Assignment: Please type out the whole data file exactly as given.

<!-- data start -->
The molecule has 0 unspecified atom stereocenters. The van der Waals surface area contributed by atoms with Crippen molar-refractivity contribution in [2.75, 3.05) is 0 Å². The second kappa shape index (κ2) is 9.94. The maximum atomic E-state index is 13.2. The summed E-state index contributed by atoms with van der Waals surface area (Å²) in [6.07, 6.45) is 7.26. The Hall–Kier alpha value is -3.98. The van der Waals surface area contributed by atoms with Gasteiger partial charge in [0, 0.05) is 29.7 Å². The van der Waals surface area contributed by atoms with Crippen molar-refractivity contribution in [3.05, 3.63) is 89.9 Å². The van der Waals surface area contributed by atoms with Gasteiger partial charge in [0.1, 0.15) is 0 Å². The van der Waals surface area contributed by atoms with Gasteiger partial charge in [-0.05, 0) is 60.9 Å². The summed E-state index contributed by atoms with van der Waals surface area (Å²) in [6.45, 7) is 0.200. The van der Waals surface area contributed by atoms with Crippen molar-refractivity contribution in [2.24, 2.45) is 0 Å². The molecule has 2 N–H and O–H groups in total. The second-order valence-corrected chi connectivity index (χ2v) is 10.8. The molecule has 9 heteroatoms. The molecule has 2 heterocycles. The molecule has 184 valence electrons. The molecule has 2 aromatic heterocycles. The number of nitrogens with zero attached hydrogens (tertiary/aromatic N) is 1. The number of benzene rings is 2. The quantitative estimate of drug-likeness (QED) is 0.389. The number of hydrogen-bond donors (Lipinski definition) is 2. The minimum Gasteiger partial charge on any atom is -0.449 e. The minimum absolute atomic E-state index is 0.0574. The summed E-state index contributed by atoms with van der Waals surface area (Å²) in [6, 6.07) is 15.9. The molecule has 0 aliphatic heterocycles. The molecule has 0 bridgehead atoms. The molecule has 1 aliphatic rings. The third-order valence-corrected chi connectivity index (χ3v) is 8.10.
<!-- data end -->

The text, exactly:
The molecule has 0 unspecified atom stereocenters. The van der Waals surface area contributed by atoms with Crippen molar-refractivity contribution in [2.75, 3.05) is 0 Å². The second kappa shape index (κ2) is 9.94. The maximum atomic E-state index is 13.2. The summed E-state index contributed by atoms with van der Waals surface area (Å²) in [6.07, 6.45) is 7.26. The Hall–Kier alpha value is -3.98. The van der Waals surface area contributed by atoms with Gasteiger partial charge in [0, 0.05) is 29.7 Å². The van der Waals surface area contributed by atoms with Crippen molar-refractivity contribution in [3.05, 3.63) is 89.9 Å². The van der Waals surface area contributed by atoms with Gasteiger partial charge in [0.1, 0.15) is 0 Å². The van der Waals surface area contributed by atoms with Gasteiger partial charge in [-0.05, 0) is 60.9 Å². The summed E-state index contributed by atoms with van der Waals surface area (Å²) in [6.45, 7) is 0.200. The van der Waals surface area contributed by atoms with Crippen molar-refractivity contribution in [2.24, 2.45) is 0 Å². The molecule has 2 N–H and O–H groups in total. The second-order valence-corrected chi connectivity index (χ2v) is 10.8. The molecule has 9 heteroatoms. The molecule has 2 heterocycles. The molecule has 184 valence electrons. The molecule has 2 aromatic heterocycles. The number of nitrogens with zero attached hydrogens (tertiary/aromatic N) is 1. The number of benzene rings is 2. The quantitative estimate of drug-likeness (QED) is 0.389. The number of hydrogen-bond donors (Lipinski definition) is 2. The minimum Gasteiger partial charge on any atom is -0.449 e. The minimum absolute atomic E-state index is 0.0574. The summed E-state index contributed by atoms with van der Waals surface area (Å²) in [6, 6.07) is 15.9. The molecule has 0 aliphatic heterocycles. The molecule has 0 bridgehead atoms. The molecule has 1 aliphatic rings. The third-order valence-corrected chi connectivity index (χ3v) is 8.10.